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Trident Television

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Title: Trident Television  
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Subject: History of ITV, ITV Telethon, Potato (production company), ITV Sport Channel, ITV Tyne Tees & Border
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Trident Television

Trident Television Limited was a British holding company with broadcasting interests. Trident acquired Halas and Batchelor (well known for their cartoons), Scarborough Zoo, Windsor Safari Park, Trident Casinos, Playboy Club, Watts & Cory Scenery, Victoria Casino, The Clermont Club, as well as Trident Holdings (Australia Pty Ltd) and several other companies.


Trident was set up in August 1970[1] to deal with the problem of fairly allocating commercial airtime from a television transmitter at Bilsdale in North Yorkshire which straddled the catchment areas of two Independent Television (ITV) companies.[2] The transmitter itself was owned by the Independent Television Authority (ITA), the governing body of ITV. Due to the geographical nature of the area it served, allocating the transmitter to either of the two closest broadcasting companies, Yorkshire Television and Tyne Tees Television, would have given one an advantage over the other in terms of selling commercial airtime.

By October, the name "Trident" was concerded, while share holders in Yorkshire had agreed to the merger, with Yorkshire Chairman Sir Richard Graham becoming Trident chairman and Yorkshire Managing Director Ward Thomas becoming MD at Trident. Three other Yorkshire TT directors and Telefusions Mr Wilkinson, Mr James Hanson and made up the Trident board.[3]

The solution was to create a holding company for the selling of airtime in both television regions but with each company retaining its own separate identity and management control. The creation of the company created the second largest ITV sale area with 16%.[4] Although Yorkshire had engaged in discussions with Anglia Television in early 1969 over shared use of outside broadcast units and regional offices as a cost-cutting measure, Anglia were never considered as potential partners for the new holding companies' interests. The third 'prong of the trident' therefore became the non-television interests of the company. However, in separate developments the Belmont transmitter was reallocated to Yorkshire in 1974. On 1 January 1974, a reverse takeover of both YTV and Tyne Tees was performed by Trident. Plans to rename the stations 'Trident Yorkshire' and 'Trident Tyne-Tees' were vetoed by the Independent Broadcasting Authority, but it pre-tax profit rose to £2.76 million, with its profits raising to £4.82 million in 1976, and increase again to £7.355 million in 1977.[5] In 1977, the group expand into other remits with the purchase of Windsor Safari park for £3 million,[6] before it was sold on in 1984.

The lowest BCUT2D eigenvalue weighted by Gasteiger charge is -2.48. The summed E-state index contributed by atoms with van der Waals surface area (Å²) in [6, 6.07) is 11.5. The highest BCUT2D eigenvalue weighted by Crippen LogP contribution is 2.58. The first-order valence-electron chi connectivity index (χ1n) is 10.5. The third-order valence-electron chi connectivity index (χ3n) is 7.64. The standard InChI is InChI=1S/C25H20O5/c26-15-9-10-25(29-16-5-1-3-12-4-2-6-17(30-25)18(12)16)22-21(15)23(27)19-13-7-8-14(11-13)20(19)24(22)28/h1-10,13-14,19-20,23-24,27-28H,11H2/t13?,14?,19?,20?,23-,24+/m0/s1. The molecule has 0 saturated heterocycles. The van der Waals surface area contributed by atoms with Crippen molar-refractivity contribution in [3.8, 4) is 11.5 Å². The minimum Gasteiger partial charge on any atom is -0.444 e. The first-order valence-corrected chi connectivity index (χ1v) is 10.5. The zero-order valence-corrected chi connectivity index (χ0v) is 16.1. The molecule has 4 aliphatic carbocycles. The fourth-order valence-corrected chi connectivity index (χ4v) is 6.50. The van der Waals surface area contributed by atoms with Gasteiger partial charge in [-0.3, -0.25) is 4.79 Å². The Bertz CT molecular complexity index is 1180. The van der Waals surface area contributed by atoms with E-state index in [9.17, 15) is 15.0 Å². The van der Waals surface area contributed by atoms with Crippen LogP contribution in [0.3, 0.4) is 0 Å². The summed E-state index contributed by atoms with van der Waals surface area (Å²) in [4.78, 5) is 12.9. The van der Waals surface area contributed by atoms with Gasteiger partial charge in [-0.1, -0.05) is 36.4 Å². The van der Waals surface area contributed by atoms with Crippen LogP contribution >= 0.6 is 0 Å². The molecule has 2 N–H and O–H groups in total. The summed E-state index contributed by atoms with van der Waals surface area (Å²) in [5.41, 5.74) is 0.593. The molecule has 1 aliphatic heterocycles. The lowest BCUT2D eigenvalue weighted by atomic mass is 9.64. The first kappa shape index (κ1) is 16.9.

Australian Subsidiary

During 1975, Trident acquired Australia Pty Ltd, after helping creating Luke's Kingdom In August 1978, Group sold off its 77% stake in Australian subsidiary of Trident Television plc (Australia Pty Ltd), to Visionshire pty for £3.4 million. It was hinted during much of 1978 plans were afoot to sell the losing making company on.[7][8]


In December 1980, both Yorkshire and Tyne Tees had their contracts renewed but were forced to de-merge by the IBA.[9] The Bilsdale transmitter was finally given to Tyne Tees as it was felt that Yorkshire had grown strong enough with the enlarged area it obtained through serving Belmont. The de-merger meant Trident's participation in ITV was effectively over. It continued to retain minority shareholdings in both companies which were eventually disposed of. Although it continued to receive rental funds from the studios and equipment leased to the two companies, it no longer earned funds from selling airtime.

The company then moved into the leisure and gaming industries, owning (amongst others) Windsor Safari Park, several London casinos and, for a short while, a chain of betting shops. In 1982 it merged with the leisure and brewing giant Grand Metropolitan. In 1992, Yorkshire and Tyne Tees merged again, to create Yorkshire-Tyne Tees Television.


  1. ^ Yorkshire and Tyne Tees TV plan to merge. By ROSS DAVIES. The Times, Friday, 21 August 1970; p. 17;
  2. ^
  3. ^ TV merger obstacle overcome. By John Armytage. The Times (London, England), Friday, 23 October 1970
  4. ^ Wednesday, 4 September 1974 p. 16 "Trident TV Cautious
  5. ^ Guardian Friday, 24 February 1978 p. 21
  6. ^
  7. ^ Guardian Tuesday, 1 August 1978 p. 17. Trident TV sells off Australian group By Rafiq Mughal
  8. ^ Trident cuts reliance on television contracting. The Times, Wednesday, 29 January 1975;
  9. ^ Guardian Monday, 29 December 1980 p. 1 TV axed by Plowman

External links

  • Guide to channels on Astra satellites
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